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Kushner: Punishing Palestinians won’t hurt deal

Washington- Three days after the Trump administration evicted the Palestine Liberation Organisation from its offices in Washington, Jared Kushner defended the latest in a string of punitive actions against the Palestinians and insisted that none of them had diminished the chances of a peace accord between the Israeli occupation regime and the Palestinians.

Speaking Thursday, 25 years to the day after the Oslo peace accords were signed, Kushner said President Donald Trump had actually improved the chances for peace by stripping away the “false realities” that surround Middle East peacemaking.

Kushner said he did not want to be too critical of the Oslo accords, which created the framework for peace negotiations over the last three decades. But he cast his own efforts as a radical break with the past, evincing little nostalgia for the historic images of Bill Clinton drawing together Yasser Arafat and Yitzhak Rabin in September 1993.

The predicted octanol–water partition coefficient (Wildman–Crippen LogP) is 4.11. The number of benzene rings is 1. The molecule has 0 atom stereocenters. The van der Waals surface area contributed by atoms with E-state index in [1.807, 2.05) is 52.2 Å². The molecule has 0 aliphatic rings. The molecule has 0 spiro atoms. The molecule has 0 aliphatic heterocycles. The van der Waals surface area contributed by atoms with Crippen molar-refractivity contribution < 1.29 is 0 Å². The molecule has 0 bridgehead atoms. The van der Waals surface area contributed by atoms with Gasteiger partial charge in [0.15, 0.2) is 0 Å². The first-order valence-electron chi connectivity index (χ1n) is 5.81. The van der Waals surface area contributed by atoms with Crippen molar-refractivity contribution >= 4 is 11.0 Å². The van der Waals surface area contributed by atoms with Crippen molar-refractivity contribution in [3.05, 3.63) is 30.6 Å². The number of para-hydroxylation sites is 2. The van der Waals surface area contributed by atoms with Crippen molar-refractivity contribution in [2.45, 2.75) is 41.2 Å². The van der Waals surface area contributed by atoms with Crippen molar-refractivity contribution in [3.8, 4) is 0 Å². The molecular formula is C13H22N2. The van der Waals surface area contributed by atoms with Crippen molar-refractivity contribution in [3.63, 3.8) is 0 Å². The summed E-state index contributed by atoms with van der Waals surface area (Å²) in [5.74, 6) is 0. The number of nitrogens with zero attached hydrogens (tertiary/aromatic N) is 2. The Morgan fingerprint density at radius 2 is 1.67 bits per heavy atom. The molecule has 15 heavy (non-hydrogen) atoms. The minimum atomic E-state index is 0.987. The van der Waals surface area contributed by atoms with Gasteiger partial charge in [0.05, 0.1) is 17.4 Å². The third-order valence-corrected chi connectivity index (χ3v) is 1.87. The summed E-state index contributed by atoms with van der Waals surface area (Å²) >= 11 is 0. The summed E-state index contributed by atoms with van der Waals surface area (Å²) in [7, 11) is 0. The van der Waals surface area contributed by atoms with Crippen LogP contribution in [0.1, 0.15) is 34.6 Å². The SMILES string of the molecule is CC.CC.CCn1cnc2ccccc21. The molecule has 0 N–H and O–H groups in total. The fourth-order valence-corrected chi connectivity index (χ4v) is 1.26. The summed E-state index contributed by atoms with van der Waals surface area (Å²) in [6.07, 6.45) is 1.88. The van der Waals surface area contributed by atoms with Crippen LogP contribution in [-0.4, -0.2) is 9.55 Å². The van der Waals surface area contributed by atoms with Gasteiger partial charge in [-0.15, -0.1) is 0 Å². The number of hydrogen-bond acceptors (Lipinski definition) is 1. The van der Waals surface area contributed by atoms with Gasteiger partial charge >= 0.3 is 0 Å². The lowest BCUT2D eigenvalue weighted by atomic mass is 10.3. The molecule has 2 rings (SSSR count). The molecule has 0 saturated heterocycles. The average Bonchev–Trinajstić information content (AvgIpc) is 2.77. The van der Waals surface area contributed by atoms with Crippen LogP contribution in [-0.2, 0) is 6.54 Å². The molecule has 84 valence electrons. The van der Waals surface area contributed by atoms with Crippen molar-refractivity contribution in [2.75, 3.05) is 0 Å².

His confidence came at a bleak moment in his 19 month quest for an accord. The order to shut down the PLO office followed a series of cuts in US funding to Palestinian groups, as well as the decision to formally recognise occupied Jerusalem as the capital of the Israeli regime, all of which have alienated the Palestinians from the administration.

Palestinian leaders, he said, deserved to lose aid after vilifying the administration. And much of the money the United States poured into the United Nations Relief and Works Agency for Palestine Refugees and other Palestinian causes had been misspent.

Aid should be used to further national interests and help those in need, he said. In the case of the Palestinians, he argued the funding had evolved into a decades-long “entitlement programme” with no plan to make them self-reliant.

Kushner insisted the rift between the Palestinians and Washington was not unbridgeable, despite statements by top Palestinian officials that they will never again engage with Trump.

Kushner and his partner on the Middle East, Jason D. Greenblatt, continue to tinker with the language in the plan. They have expanded the team working on the project, in part to focus on fortifying the economic component – a particular focus of Kushner’s.

NYT

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